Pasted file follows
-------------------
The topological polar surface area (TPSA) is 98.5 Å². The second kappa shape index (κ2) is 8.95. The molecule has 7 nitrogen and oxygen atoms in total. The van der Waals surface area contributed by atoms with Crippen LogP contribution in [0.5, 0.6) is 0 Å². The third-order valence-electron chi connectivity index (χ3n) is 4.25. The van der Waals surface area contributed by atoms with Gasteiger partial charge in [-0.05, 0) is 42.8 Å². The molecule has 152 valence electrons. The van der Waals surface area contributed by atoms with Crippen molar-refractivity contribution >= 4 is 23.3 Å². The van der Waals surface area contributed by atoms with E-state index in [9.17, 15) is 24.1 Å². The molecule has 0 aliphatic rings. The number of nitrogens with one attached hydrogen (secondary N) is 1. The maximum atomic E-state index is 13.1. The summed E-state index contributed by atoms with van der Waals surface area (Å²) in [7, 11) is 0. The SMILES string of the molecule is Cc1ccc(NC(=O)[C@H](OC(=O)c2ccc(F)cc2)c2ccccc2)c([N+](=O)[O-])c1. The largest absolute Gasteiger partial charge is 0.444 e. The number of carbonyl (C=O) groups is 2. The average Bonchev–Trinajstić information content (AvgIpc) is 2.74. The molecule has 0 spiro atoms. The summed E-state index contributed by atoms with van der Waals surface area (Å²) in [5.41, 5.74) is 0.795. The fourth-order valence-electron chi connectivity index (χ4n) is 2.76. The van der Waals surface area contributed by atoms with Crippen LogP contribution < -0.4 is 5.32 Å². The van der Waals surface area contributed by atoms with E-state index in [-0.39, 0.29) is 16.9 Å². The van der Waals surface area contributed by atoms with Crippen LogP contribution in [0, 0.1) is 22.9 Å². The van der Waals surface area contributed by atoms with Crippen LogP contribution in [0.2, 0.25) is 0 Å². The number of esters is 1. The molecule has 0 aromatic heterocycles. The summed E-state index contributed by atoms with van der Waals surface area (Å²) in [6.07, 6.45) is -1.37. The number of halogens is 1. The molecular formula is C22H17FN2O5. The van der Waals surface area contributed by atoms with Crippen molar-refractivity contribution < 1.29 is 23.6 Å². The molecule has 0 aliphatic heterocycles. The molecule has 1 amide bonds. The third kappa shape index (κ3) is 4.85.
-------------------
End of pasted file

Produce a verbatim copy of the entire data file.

The topological polar surface area (TPSA) is 98.5 Å². The second kappa shape index (κ2) is 8.95. The molecule has 7 nitrogen and oxygen atoms in total. The van der Waals surface area contributed by atoms with Crippen LogP contribution in [0.5, 0.6) is 0 Å². The third-order valence-electron chi connectivity index (χ3n) is 4.25. The van der Waals surface area contributed by atoms with Gasteiger partial charge in [-0.05, 0) is 42.8 Å². The molecule has 152 valence electrons. The van der Waals surface area contributed by atoms with Crippen molar-refractivity contribution >= 4 is 23.3 Å². The van der Waals surface area contributed by atoms with E-state index in [9.17, 15) is 24.1 Å². The molecule has 0 aliphatic rings. The number of nitrogens with one attached hydrogen (secondary N) is 1. The maximum atomic E-state index is 13.1. The summed E-state index contributed by atoms with van der Waals surface area (Å²) in [7, 11) is 0. The SMILES string of the molecule is Cc1ccc(NC(=O)[C@H](OC(=O)c2ccc(F)cc2)c2ccccc2)c([N+](=O)[O-])c1. The largest absolute Gasteiger partial charge is 0.444 e. The number of carbonyl (C=O) groups is 2. The average Bonchev–Trinajstić information content (AvgIpc) is 2.74. The molecule has 0 spiro atoms. The summed E-state index contributed by atoms with van der Waals surface area (Å²) in [5.41, 5.74) is 0.795. The fourth-order valence-electron chi connectivity index (χ4n) is 2.76. The van der Waals surface area contributed by atoms with Crippen LogP contribution < -0.4 is 5.32 Å². The van der Waals surface area contributed by atoms with E-state index in [-0.39, 0.29) is 16.9 Å². The van der Waals surface area contributed by atoms with Crippen LogP contribution in [0, 0.1) is 22.9 Å². The van der Waals surface area contributed by atoms with Crippen LogP contribution in [0.2, 0.25) is 0 Å². The number of esters is 1. The molecule has 0 aromatic heterocycles. The summed E-state index contributed by atoms with van der Waals surface area (Å²) in [6.07, 6.45) is -1.37. The number of halogens is 1. The molecular formula is C22H17FN2O5. The van der Waals surface area contributed by atoms with Crippen molar-refractivity contribution < 1.29 is 23.6 Å². The molecule has 0 aliphatic heterocycles. The molecule has 1 amide bonds. The third kappa shape index (κ3) is 4.85.